Abortion: Teaching Why as Well as How

Felicia H. Stewart Philip D. Darney

First published online:

| DOI: https://doi.org/10.1363/3503703

As clinicians, scientists and educators, we are not accustomed to talking about our values and the spiritual aspects of what we do—particularly as regards offering and teaching about abortion care. Many of us feel shy about expressing personal feelings and uncertain about how nonscientific topics like morality and religion can appropriately be raised in a teaching setting. Nevertheless, many of our students would appreciate help with responding to religious criticism; they deserve an honest attempt to explain why we teach and provide abortion services, and why they might want to consider providing these services in their future practices.

For both of us, and for many of our colleagues, providing abortion care has been a positive career decision—not a negative one or one based on duty. It is positive because this service matters so much to the individual women for whom we provide care, and often to their partners and children as well. Providing abortion in our own communities connects our work with an issue of worldwide importance, because confronting at home the efforts to intimidate providers and limit access to abortion is part of an effort to overturn laws, policies and traditions around the world that control and harm women's reproductive lives.

Many medical educators, and even legislators, have come to recognize the importance of teaching about abortion, especially the technical skills involved—the "how." Medical and health science students also need education about the "who," "what," "when," "where" and, especially, "why" aspects of abortion. The exclusion of abortion from the services provided to women in teaching hospitals has meant that many students complete their training with little or no experience providing abortion care. Students may be unaware of the importance of this service in many women's lives. Furthermore, they may be unprepared to participate knowledgeably in the development of women's health programs, in public policy debate on abortion or even in discussions of abortion within their own institutions.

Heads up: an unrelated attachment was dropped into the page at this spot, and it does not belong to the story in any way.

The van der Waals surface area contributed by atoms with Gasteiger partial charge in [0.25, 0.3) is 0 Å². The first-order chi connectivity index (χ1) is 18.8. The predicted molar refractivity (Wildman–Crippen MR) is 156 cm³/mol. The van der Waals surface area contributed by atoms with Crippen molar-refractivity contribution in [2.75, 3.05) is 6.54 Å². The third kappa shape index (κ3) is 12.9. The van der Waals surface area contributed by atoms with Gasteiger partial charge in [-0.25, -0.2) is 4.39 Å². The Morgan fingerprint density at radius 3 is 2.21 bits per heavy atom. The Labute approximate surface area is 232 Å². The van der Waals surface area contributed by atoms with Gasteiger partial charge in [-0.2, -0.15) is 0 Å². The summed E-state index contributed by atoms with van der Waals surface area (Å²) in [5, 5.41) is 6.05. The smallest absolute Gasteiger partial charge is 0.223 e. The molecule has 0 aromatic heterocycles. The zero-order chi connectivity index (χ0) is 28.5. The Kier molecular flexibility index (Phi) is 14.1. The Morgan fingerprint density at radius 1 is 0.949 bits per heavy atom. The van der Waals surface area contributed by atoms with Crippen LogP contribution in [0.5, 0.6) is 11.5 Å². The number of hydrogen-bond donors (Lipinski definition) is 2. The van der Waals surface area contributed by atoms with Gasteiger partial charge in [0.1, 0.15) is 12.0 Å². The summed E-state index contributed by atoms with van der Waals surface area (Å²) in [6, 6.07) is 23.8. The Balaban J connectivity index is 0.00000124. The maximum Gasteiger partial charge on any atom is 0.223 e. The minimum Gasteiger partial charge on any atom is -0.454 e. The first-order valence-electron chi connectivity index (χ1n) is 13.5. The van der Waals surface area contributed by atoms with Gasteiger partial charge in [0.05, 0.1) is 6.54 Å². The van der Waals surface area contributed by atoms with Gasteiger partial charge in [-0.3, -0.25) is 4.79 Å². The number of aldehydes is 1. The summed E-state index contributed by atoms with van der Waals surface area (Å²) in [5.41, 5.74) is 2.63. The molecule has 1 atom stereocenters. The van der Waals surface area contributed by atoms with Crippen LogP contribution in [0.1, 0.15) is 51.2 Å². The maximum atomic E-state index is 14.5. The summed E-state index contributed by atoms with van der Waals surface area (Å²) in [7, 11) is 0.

For many technical medical skills, the public health, ethical and historical aspects of care are integrated into the preclinical curriculum. However, in the case of abortion, it is not safe to assume that the curriculum includes these topics. In addition, clinical training schedules typically have so little time and place so much emphasis on building technical competence that ancillary education may not receive much attention. Furthermore, since abortion patients often receive counseling and education from lay staff and not from clinicians, students learning how to perform abortions may not have an opportunity to learn firsthand why individual women seek such services. And because of the religious and social context of abortion, the individual clinician's understanding of "why" is likely to be critical to whether he or she decides to provide abortion services.

Despite a lack of models for teaching "why," we have begun to address this with our students. Unlike their teachers, most students and residents today do not remember abortion practices before Roe v. Wade, or the public debate that led to abortion law reform. They have been busy learning science and medicine, and have had little opportunity to consider these issues. By summarizing our initial attempts to identify key points, we hope to encourage other colleagues to join the task and help shape a new and strong curriculum component for teaching "why."